The subject of this notice was born July 23, 1824, in Oldham county, Kentucky.  At seventeen years of age the death of the father threw the burden of the family upon his young shoulders, but it only nerved the boy to manhood’s strife.  He was married at the age of twenty-one, and continued with the family one year, when he bought land near Ballardsville, and for the first time rested under his own “vine and fig tree.”  Three years later we find him on a wild tract of land in Clark county, Missouri, undergoing all the privations of the Western pioneer, and at one time he traveled eighty miles before he got his grain ground and home again.  Six years of such life, and a large improved farm in Saline county bought, and for nine years our subject battled with the distressing times just preceding and during the Civil war.  The struggle ended with the loss of his farm and the $8,500 paid on it.  Nothing daunted, however, he moved to another community, five miles distant, and began again.  After fifteen years of successful farming here, the failing health of his wife demanded a change of climate, and he came to this county, landing at Aquilla November 16, 1879.   After some prospecting he built in Whitney, and engaged for six years in various kinds of light business, devoting a large amount of his time to the care of his invalid wife.  He moved to Aquilla, and for two years engaged in the stock business, in company with is son, Elijah.  In 1887 the firm of Ballard & Son was formed, which has since carried on a grocery and drug business.  The Aquilla post office is also under the charge of our subject.  Of him it may be said that as a father, kind and gentle, but firm, and as a citizen upright, honest and of undoubted integrity, he has the love due the one from the family, and the respect due to the other from the people.  He has been a consistent member of the Methodist Church for over forty-nine years, and expects to die in that faith.

July 15, 1845, Mr. Ballard married Parthena, daughter of Nathan and Rebecca Cull, another old Kentucky family.  The Culls were of Irish descent, having been banished from Ireland in the time of Cromwell.  The wife in this case was a helpmate, in deed as well as in word.  She was a woman of more than ordinary ability, had a remarkable taste and memory for history, and made the Bible her constant companion.  In early life she joined the Methodist Episcopal Church, which always found in her a great helper.  For fifteen years before her death, which occurred March 13, 1888, she was a confirmed invalid, but bore her illness cheerfully and with the greatest fortitude and patience.  Mr. and Mrs. Ballard have had eight childen, viz.: John E., born in Oldham county, Kentucky, in 1846, was married at the age of twenty-two years, in Missouri, to Armead L. Ingram, a sister of Mrs. E. R. Boyd, of Aquilla, now deceased.  After farming several years in that State, John E. moved, in 1875, to Garrett’s Mills, McLennan county, Texas, thence to Oak Valley, next to Aquilla, and then to Hillsboro, in each place engaged in merchandising.  Since his residence in teh latter palce his recognized ability has made him the servant of the people in various offices.  In 1887 he was elected Court Commissioner of District No. 1, and the fine new county jail is the monument of his work.  He has served several terms as Alderman in his city, the new schoolhouse attesting his interest here, and has served one term as Mayor, being elected over two popular candidates in an unprecedentedly hot contest.  Benjamin W. was born in Oldham county, Kentucky, in 1848, and married in Texas, in 1878, to Bina T. Neal.  They have two children: John N. and Nellie B.  Benjamin farmed a few years in Missouri, then came to Texas and engaged in business with his brother at White Rock, thence to Fort Graham, next to Whitney, where he is now enjoying a thriving grocery trade.  Bland A., born in Missouri, in 1852, visited Texas in 1873, and several years afterward engaged in business at White Rock, then went to Fort Graham, next to Whitney, where, at the age of twenty-eight years, in November, 1880, he succumbed to typhoid malaria.  He now rests by his mother in Hillsboro cemetery.  Bland was a most exemplary young man, and when cut off by the dread destroyer gave promise of more than ordinary business career.  Mary A., born in Missouri in 1855, was married in 1873 to James V. Hampton, a farmer of Saline county, Missouri.  In 1891 they moved to a farm five miles east of Whitney.  They have had five children: B. Wade, Thomas V., Marmaduke, and Velva and Zuma, twins.  James Thomas, born in Missouri in 1857, was married, in 1889, to Etta E. Swafford, of Limestone county, Texas.  James came to Texas at the age of twenty-one years, and engaged in business with his brother John, at Oak Valley, thence to Aquilla, and next to Hillsboro, where he continued with his brother until 1888, when he withdrew.  The next year he clerked for G. B. Brown, a grocer, next for B. K. Brockinton, when the firm of Gibson & Ballard, grocers, was formed.  James is a keen and reliable business man, and a credit to the city of Hillsboro.  Elijah N. was born in Saline county, Missouri, December 24, 1860; until ninteen years of age his life was that of the average farmer boy.  At this time the family came to Texas, and the winter of 1879-’80 was spent in clerking for his brothers at Aquilla and Oak Valley, and in the spring he went into the grocery business with his father in Whitney.  After two years Elijah went to Hillsboro, and three years were spent in clerking for his brothers, and one year for Grant & Armstrong.  For the next two years he was in the stock business with his father at Aquilla, when the cattle was disposed of, and the present firm of Ballard & Son, grocers, was formed.  During his residence in Whitney Elijah had taken up the study of telegraphy, but his attention was drawn from that by other business.  In the summer of 1888 he resumed that study, and in September, of the same year, was appointed operator and station agent at Ross, on the Texas Central.  So well did he perform his duties there that the company saw fit, after eleven months, to promote him to his home station at Aquilla, where he has since faithfully discharged his duties.  He is one of the most popular agents on the road, and in direct line for promotion.  In his political views he is a Democrat; and socially, a Master Mason.  Harriet L., born in Saline county, Misssouri, June 17, 1863, died of spinal complaint, August 5, 1868.  The family remember her as a patient little body, whom suffering only made more angelic.  Annie E., born in Saline county, Missouri, May 9, 1867, is the youngest of the family.  When but a child the mother’s health threw much of the burden of housekeeping on Anna, and since her death she finds it a pleasure to make glad the declining years of her father.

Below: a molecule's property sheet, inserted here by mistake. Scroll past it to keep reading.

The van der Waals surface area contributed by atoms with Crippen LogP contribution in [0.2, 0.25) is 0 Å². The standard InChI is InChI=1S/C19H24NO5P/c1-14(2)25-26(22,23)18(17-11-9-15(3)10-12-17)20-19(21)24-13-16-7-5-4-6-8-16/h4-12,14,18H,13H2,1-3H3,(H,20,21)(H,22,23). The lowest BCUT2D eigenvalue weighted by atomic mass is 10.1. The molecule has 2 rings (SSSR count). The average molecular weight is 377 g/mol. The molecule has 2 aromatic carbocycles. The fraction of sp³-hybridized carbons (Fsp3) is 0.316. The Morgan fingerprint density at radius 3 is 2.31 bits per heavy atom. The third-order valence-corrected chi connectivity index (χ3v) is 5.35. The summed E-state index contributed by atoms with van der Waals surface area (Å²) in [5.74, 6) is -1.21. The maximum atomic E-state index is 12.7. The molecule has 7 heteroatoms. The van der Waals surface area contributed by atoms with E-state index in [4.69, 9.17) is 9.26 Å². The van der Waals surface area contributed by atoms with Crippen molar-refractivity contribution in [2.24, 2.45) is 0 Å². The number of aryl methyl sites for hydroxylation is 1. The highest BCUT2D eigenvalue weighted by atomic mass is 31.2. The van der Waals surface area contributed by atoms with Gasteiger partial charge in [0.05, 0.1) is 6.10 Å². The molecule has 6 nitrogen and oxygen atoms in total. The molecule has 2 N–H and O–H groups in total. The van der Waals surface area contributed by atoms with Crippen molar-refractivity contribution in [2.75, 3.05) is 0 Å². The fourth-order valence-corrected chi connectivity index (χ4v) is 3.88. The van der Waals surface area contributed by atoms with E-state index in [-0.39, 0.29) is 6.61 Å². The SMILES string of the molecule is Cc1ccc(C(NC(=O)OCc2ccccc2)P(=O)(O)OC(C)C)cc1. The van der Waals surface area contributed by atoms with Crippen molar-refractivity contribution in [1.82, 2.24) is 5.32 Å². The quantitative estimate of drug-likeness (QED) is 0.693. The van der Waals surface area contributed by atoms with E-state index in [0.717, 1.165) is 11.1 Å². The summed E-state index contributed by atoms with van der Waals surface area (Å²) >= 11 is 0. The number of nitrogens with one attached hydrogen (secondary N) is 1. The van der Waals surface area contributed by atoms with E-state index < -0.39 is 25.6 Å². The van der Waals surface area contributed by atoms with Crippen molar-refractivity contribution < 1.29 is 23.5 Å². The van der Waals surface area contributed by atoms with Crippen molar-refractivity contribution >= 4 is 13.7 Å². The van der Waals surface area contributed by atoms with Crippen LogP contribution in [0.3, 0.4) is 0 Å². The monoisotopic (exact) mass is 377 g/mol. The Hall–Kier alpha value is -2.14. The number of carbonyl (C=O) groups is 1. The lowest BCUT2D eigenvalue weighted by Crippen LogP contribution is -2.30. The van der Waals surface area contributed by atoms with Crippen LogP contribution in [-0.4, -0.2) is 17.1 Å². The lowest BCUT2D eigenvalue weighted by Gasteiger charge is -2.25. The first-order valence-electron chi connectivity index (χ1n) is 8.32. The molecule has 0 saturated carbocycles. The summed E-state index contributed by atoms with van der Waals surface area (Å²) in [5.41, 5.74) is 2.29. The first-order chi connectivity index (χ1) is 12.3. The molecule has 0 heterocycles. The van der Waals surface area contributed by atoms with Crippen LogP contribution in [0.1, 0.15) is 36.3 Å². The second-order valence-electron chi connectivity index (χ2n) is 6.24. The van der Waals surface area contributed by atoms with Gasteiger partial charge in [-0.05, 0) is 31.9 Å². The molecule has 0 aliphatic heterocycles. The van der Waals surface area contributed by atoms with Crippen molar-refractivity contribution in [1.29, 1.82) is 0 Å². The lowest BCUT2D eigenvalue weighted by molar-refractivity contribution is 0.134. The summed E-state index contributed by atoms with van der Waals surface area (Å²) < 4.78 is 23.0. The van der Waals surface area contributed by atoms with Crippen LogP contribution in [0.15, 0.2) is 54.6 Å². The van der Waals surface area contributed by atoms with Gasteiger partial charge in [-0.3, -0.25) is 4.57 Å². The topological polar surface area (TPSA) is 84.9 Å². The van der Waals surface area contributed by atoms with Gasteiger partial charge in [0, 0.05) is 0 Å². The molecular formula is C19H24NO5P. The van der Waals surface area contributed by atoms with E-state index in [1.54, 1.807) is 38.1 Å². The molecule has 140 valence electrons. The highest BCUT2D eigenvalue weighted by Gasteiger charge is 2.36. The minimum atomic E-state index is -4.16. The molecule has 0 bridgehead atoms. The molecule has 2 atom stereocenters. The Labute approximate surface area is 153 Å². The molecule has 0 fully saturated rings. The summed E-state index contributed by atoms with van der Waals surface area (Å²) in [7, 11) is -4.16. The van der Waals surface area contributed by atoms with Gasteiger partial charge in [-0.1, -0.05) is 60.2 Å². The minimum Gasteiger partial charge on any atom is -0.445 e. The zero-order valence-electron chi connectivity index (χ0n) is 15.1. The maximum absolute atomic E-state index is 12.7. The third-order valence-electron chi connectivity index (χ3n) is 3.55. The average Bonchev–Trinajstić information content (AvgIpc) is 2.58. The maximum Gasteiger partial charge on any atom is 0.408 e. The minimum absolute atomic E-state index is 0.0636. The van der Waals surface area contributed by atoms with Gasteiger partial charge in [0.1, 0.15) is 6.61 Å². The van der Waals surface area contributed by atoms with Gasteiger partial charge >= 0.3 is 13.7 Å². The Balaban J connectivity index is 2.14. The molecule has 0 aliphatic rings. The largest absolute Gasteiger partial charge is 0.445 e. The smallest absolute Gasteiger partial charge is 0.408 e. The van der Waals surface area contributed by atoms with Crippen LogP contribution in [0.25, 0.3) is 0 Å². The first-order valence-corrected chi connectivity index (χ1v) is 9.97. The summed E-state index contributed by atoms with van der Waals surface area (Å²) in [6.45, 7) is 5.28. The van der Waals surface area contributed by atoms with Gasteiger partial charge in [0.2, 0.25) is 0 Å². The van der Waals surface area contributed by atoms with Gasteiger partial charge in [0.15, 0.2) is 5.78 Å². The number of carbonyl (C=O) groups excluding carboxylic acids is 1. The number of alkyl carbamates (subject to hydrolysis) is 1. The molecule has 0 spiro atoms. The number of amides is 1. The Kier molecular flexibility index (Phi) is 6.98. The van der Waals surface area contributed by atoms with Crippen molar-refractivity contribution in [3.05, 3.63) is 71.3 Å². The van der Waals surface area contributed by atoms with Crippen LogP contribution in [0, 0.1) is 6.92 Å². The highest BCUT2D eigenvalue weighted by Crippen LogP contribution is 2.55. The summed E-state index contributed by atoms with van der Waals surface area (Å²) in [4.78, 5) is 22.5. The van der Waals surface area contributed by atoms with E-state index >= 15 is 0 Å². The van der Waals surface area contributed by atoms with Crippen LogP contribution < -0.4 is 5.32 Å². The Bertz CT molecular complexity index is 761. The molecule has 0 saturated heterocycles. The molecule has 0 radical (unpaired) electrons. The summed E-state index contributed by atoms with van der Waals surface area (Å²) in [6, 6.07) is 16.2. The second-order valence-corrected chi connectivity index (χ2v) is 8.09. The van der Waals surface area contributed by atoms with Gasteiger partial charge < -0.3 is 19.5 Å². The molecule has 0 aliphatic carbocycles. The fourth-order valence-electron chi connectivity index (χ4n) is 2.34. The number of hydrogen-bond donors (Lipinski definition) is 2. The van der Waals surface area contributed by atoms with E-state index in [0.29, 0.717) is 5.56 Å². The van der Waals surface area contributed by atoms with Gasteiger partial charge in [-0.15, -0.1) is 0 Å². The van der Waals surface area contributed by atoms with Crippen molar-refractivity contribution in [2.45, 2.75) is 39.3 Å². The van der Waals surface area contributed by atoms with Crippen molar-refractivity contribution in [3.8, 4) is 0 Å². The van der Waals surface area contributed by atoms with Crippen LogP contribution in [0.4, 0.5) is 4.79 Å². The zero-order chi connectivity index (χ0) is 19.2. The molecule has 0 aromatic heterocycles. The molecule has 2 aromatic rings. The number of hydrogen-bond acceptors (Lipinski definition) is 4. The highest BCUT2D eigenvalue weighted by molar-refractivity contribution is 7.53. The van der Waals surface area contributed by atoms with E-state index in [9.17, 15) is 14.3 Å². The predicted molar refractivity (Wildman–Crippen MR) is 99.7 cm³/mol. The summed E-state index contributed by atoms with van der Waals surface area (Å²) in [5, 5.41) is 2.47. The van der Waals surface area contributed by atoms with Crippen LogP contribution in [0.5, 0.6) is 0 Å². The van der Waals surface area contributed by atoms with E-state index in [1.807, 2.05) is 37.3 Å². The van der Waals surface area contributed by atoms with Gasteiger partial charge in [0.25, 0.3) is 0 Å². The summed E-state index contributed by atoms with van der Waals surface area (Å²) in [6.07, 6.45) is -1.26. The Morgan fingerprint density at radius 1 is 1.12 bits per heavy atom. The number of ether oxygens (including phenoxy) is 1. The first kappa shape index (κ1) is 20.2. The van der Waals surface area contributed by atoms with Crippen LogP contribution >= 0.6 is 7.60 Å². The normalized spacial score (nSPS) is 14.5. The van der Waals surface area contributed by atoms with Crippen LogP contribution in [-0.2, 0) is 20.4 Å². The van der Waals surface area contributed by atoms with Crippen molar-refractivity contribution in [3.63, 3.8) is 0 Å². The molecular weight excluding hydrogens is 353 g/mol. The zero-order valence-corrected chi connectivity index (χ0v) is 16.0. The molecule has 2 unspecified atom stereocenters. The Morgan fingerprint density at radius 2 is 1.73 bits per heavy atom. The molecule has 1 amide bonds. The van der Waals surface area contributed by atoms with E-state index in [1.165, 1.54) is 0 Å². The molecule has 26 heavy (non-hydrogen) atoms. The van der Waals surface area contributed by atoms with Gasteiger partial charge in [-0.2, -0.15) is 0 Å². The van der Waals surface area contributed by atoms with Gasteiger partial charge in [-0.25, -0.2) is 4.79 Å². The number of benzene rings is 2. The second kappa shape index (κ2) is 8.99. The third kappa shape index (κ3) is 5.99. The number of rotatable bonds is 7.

Their children were:

John Edward, born 4 May 1846 at LaGrange, Oldham County, Kentucky, and died 27 June 1917 at Kiowa, Oklahoma.

Benjamin William, born 24 September 1848 at LaGrange, Oldham County, Kentucky, died 8 October 1915 at Whitney, Hill County, Texas.

Bland Augustus, born 7 May 1852 at LaGrange, Oldham County, Kentucky, died 23 August 1948 at Cleburne, Johnson County, Texas.

James Thomas, born 15 August 1857 at Saline, Missouri, died September 1921 at San Angelo, Tom Green, Texas.

Elijah Nuttall, born 24 December 1860, Saline, Missouri, died 23 July 1947, Lajunta, Colorado.

Harriett Lee, born 17 June 1863 at Saline, Missouri, died 5 August 1868, Saline, Missouri.

Anne Elizabeth, born 9 May 1867, died 1947 Winslow, Washington County, Arizona.